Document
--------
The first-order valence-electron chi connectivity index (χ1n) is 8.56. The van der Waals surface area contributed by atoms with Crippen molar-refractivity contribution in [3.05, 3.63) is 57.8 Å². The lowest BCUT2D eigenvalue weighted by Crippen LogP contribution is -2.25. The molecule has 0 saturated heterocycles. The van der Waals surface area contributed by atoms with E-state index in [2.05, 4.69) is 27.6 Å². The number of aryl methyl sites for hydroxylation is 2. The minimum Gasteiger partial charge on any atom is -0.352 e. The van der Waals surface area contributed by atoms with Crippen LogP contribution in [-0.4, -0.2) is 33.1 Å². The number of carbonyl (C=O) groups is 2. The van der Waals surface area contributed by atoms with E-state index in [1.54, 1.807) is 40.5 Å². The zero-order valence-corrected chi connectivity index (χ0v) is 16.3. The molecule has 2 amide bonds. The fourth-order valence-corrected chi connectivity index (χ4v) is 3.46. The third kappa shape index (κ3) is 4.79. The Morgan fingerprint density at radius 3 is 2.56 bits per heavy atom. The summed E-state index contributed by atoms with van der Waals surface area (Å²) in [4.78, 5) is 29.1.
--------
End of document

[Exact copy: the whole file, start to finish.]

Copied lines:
The first-order valence-electron chi connectivity index (χ1n) is 8.56. The van der Waals surface area contributed by atoms with Crippen molar-refractivity contribution in [3.05, 3.63) is 57.8 Å². The lowest BCUT2D eigenvalue weighted by Crippen LogP contribution is -2.25. The molecule has 0 saturated heterocycles. The van der Waals surface area contributed by atoms with E-state index in [2.05, 4.69) is 27.6 Å². The number of aryl methyl sites for hydroxylation is 2. The minimum Gasteiger partial charge on any atom is -0.352 e. The van der Waals surface area contributed by atoms with Crippen LogP contribution in [-0.4, -0.2) is 33.1 Å². The number of carbonyl (C=O) groups is 2. The van der Waals surface area contributed by atoms with E-state index in [1.54, 1.807) is 40.5 Å². The zero-order valence-corrected chi connectivity index (χ0v) is 16.3. The molecule has 2 amide bonds. The fourth-order valence-corrected chi connectivity index (χ4v) is 3.46. The third kappa shape index (κ3) is 4.79. The Morgan fingerprint density at radius 3 is 2.56 bits per heavy atom. The summed E-state index contributed by atoms with van der Waals surface area (Å²) in [4.78, 5) is 29.1.